Results presented in the study were based on an investigation of  just 55 homes in the Yup'ik village of Quinhagak, which requested the study. However, Hopkins' story goes on to show that the very same construction methods were used widely in the farflung native villates.

The report is by the Cold Climate Research Center in Fairbanks. And while we couldn't locate the exact report Hopkins wrote about on the center's website, we did find this Alaska housing assessment. It says two-thirds of the really bad homes -- they used a highly technical term  here: "falling apart" -- are in rural Alaska, mostly in the small native villages.  And many of those buildings are quite small -- with one out of every five featuring less than 200 square feet of living space per occupant.

Hopkins spoke with David Fitka, who lives in the Yukon River village of Marshall. He said of his home, built in Idaho in 1978:

From the beginning, you could see that the building was made from low-grade products.

Oklahoma firm stakes massive AK mining claim, angering natives

Wow. What's shaping up as another fractious Alaskan mining battle -- possibly as contentious as those already raging on the Pebble and Kensington mines--  just hit the headlines today.

It's a little puzzling that this supposed $35 billion gold find in Southeast Alaska -- that's a huge find, if true -- has induced only three short news stories since emerging this morning in the Juneau Empire. That's particularly true considering that this one seems destined to cause a lot of controversy, as  some of the land claimed by Oklahoma City-based Geohedral LLC is revered as sacred by Native Americans. Not to mention that people living in the area, near Yukatat, are heavily dependent on fisheries that they are pretty sure are going to be hurt by the mining. Many are subsistence fishermen.

However, Herb Mee Jr., president of The Beard Co., which owns a 23 percent stake in Geohedral, told Eric Morrison of the Empire:

We envision no environmental problems in what we will be doing.

Now, as we have previously documented, hardrock mines like this have a history of going great guns when metals prices are high -- gold's now trading at nearly $1,000 an ounce, representing roughly a quadrupling in price in the last decade -- and then going belly up when metals prices drop. Our work also showed that sometimes, these mines stick taxpayers with massive cleanup bills.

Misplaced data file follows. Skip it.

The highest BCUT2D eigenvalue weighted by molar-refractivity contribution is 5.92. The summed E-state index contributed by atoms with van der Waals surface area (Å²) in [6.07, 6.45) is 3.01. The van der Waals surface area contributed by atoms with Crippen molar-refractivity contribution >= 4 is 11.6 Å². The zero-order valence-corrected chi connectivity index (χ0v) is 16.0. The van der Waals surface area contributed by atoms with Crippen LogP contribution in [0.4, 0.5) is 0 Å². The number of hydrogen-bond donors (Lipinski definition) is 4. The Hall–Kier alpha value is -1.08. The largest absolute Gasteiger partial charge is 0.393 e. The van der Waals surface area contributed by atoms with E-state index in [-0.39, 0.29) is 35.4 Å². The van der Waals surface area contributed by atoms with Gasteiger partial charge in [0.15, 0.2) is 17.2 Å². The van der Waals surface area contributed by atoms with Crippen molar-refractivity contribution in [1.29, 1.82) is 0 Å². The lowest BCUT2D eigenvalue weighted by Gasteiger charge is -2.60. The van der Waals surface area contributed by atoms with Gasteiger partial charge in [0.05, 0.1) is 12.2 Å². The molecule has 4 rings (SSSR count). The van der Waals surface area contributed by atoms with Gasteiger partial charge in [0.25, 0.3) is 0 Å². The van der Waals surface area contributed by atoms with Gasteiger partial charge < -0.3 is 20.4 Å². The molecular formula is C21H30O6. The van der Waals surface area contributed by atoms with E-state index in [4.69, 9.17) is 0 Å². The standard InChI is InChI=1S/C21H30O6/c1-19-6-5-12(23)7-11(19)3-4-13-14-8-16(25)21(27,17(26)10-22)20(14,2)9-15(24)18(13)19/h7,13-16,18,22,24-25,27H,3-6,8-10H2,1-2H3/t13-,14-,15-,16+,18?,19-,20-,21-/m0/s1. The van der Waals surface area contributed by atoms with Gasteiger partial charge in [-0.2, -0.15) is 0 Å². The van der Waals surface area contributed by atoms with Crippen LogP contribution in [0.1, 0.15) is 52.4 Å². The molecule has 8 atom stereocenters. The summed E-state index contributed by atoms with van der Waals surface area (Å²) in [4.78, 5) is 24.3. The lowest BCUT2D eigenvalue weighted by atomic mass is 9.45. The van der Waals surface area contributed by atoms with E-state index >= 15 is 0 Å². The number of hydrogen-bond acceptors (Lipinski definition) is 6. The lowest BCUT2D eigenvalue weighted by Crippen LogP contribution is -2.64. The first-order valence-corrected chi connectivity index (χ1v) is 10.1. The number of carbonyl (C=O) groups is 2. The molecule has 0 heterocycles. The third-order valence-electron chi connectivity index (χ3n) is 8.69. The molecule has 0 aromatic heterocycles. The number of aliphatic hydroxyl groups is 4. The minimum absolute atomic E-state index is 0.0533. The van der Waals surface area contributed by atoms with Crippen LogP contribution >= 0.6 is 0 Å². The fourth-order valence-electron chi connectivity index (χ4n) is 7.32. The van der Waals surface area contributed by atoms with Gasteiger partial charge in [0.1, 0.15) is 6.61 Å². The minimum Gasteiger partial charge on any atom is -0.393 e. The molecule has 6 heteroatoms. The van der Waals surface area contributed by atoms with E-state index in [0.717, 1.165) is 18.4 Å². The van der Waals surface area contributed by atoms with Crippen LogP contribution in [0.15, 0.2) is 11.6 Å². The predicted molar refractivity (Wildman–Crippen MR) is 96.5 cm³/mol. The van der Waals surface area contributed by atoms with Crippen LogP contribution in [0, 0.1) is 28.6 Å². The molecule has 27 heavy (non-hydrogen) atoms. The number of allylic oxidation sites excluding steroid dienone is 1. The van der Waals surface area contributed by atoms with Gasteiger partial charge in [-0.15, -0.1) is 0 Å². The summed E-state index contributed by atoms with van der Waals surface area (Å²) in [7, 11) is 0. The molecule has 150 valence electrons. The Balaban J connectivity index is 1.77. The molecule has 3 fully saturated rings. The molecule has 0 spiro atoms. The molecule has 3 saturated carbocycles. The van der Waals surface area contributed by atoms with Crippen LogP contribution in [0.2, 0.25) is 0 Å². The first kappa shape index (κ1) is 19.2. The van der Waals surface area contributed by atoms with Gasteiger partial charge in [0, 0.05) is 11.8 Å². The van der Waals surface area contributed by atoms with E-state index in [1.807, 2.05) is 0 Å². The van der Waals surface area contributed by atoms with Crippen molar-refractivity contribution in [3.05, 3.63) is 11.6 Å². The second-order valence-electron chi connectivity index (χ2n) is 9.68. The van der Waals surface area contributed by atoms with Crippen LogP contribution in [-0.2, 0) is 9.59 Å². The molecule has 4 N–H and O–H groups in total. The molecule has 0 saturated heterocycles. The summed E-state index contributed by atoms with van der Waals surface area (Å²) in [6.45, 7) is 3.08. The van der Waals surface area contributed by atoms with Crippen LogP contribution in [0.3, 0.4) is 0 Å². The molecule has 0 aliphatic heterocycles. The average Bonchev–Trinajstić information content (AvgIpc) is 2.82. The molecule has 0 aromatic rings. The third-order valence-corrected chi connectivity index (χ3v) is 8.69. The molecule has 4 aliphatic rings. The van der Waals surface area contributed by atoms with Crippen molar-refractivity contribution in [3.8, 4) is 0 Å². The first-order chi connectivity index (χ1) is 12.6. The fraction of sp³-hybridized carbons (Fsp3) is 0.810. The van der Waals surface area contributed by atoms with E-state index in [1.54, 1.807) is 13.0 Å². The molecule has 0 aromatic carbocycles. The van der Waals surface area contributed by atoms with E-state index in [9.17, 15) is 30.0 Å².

That's what locals in Yukatat fear. Said Raymond Sensmeier, a fisherman and member of the Yakutat Tlingit Tribe Council:

We're deeply concerned ...

Rita Hibbard's picture

Exempting Native Americans from the health care mandate

Indian Country & Health Care Reform

By Mark Trahant

      There is growing consensus about a key element of health care reform: a requirement that you must buy health insurance. The idea is that the insurance pools would be less expensive if every American were included - especially younger, healthier workers who for a variety of reasons decide not to buy insurance. The reform proposals would require people to sign up for Medicaid, buy subsidized insurance, or purchase a policy at work or on their own.

      This would be difficult in Indian Country. Already Indian Country reflects the highest number of Americans who do not sign up for Medicare, the closest thing we have to universal coverage for the elderly (by my count almost a quarter of Native American elderly are not on the program). The story for Medicaid is similar. Moreover in recent studies one of the reasons for the low participation is the notion expressed by many who did not believe they should have to sign up for any program because health care is a treaty obligation of the United States.

      Speaking at the National Indian Health Board Consumer Conferencein Washington, D.C., Health and Human Service Secretary Kathleen Sebelius said the president supports an exemption from that mandate for individual American Indians and Alaskan Natives. "I'm going to make it very clear," she said, "the administration strongly believes that the individual mandate and the subsequent penalties don't apply to American Indians or Alaska Natives."

      There is consensus that the Senate Finance Committee's billwhen it surfaces will reflect this notion.

Tribal clinic survives by treating non-natives

Spokane Public Radio's Amanda Loder has an interesting story about a clinic on an Indian reservation that stays afloat by treating non-natives. The Benewah Medical Center on the Coeur D'Alene tribe's reservation in Plummer, Idaho, started as a condemned building where a doctor showed up once a week. Now, with income from non-native patients and revenues from the tribe's casino, it's been built into a multi-building complex.

B.C. First Nations unhappy with "new relationship" to provincial government

Ownership of about 90 percent of the province of British Columbia is in dispute because of aboriginal land claims. After four years of trying to develop a "new relationship" with the provincial government under the Recognition and Reconciliation Act, First Nations leaders are growing impatient with Premier Gordon Campbell, according to a story today in the Globe and Mail by Justine Hunter. The native leaders are suspicious that Campbell may be stringing them along to buy peace until after the 2010 Olympics are over.